ERLANGEN, GERMANY—At the CES Show in January 2015, research institution and codec developer, Fraunhofer IIS, rolled out its latest version of Cingo, a software solution addressing several of the challenges associated with mobile device sound reproduction. Cingo is designed to not only improve the audio quality of these devices, but it can also virtualize channel-based surround and object-based immersive formats for reproduction on headphones and built-in speakers.
Cingo now supports height channels, says Amir Iljazovic, product manager, professional encoding and mobile platform applications, at Fraunhofer IIS. “Sources can not only be placed in the horizontal plane but also elevated, which allows for more advanced loudspeaker configurations like 9.1 or 11.1, or higher. But it also allows placing of audio objects anywhere in the virtual space around the listener.”
When DVD-Audio and SACD were slugging it out 15 years ago to see which would be the dominant disc-based 5.1-channel audio playback format, large-scale adoption by automakers was seen as critical to their ultimate success. With the number of mobile phones more or less equal to the number of people in the world, handheld devices now represent a more ubiquitous platform that could help drive the wider adoption of next-generation audio formats.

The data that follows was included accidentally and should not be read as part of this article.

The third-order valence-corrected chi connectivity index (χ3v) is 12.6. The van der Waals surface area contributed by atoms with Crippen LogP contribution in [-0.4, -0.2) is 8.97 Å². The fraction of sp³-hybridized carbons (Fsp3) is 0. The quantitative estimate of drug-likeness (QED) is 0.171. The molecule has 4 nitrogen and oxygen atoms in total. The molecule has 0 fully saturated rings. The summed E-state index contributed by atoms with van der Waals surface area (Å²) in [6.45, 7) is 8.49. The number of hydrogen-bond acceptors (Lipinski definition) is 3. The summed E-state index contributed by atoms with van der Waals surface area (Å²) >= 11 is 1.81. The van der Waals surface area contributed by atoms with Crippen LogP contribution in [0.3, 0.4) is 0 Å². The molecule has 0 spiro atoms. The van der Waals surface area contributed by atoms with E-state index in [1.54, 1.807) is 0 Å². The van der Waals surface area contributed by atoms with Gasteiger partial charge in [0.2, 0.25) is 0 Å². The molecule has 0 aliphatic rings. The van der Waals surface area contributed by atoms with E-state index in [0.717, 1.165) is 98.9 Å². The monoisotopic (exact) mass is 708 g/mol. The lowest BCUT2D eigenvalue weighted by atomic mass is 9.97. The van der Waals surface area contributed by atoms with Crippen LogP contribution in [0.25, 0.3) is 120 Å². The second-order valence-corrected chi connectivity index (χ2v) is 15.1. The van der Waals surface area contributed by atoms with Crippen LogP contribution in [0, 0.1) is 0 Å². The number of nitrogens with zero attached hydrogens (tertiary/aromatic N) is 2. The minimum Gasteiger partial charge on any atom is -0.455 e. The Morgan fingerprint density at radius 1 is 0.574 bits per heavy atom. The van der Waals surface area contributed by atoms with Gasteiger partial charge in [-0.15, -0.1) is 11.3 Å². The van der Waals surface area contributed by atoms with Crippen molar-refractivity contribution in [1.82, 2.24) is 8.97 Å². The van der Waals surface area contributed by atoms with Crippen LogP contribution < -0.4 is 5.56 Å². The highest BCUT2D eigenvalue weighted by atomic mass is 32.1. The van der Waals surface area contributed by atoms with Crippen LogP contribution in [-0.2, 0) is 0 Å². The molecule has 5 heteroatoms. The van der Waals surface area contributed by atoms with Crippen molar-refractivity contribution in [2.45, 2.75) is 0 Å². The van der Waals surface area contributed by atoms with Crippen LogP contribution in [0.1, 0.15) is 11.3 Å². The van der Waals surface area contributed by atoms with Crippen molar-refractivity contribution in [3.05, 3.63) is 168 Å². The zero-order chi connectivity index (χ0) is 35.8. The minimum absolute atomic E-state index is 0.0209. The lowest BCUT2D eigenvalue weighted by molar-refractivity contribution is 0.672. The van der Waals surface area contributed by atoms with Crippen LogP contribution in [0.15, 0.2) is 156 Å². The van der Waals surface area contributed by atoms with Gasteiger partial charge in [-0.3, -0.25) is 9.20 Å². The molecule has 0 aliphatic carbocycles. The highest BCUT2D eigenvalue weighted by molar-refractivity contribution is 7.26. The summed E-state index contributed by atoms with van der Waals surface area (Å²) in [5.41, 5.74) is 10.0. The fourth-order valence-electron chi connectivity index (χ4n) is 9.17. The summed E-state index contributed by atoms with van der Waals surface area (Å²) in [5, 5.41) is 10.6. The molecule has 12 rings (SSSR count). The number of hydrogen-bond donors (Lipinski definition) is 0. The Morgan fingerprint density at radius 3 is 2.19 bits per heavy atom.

One of the advantages of the new object-based immersive audio formats is the ability to faithfully reproduce content on any speaker configuration, not just the one on which it was created. With mobile devices and headphones now so commonplace, there is potentially a very large global market for the delivery of immersive content virtualized for reproduction over two channels.
Cingo has applications beyond mobile phones, too. “It’s also useful with head-tracking, if you have a device like a virtual reality head-mounted display,” says Iljazovic.
There is a relative paucity of immersive content available for playback on mobile devices currently, although that is likely to change soon enough. “Where we might immediately make use of audio objects is within games,” he suggests. “In the game world, we’ve had objects for quite a while now, particularly sounds that are triggered during gameplay and positioned in the virtual space around the listener. We can have a flexible number of objects that can be rendered or processed with Cingo technology.”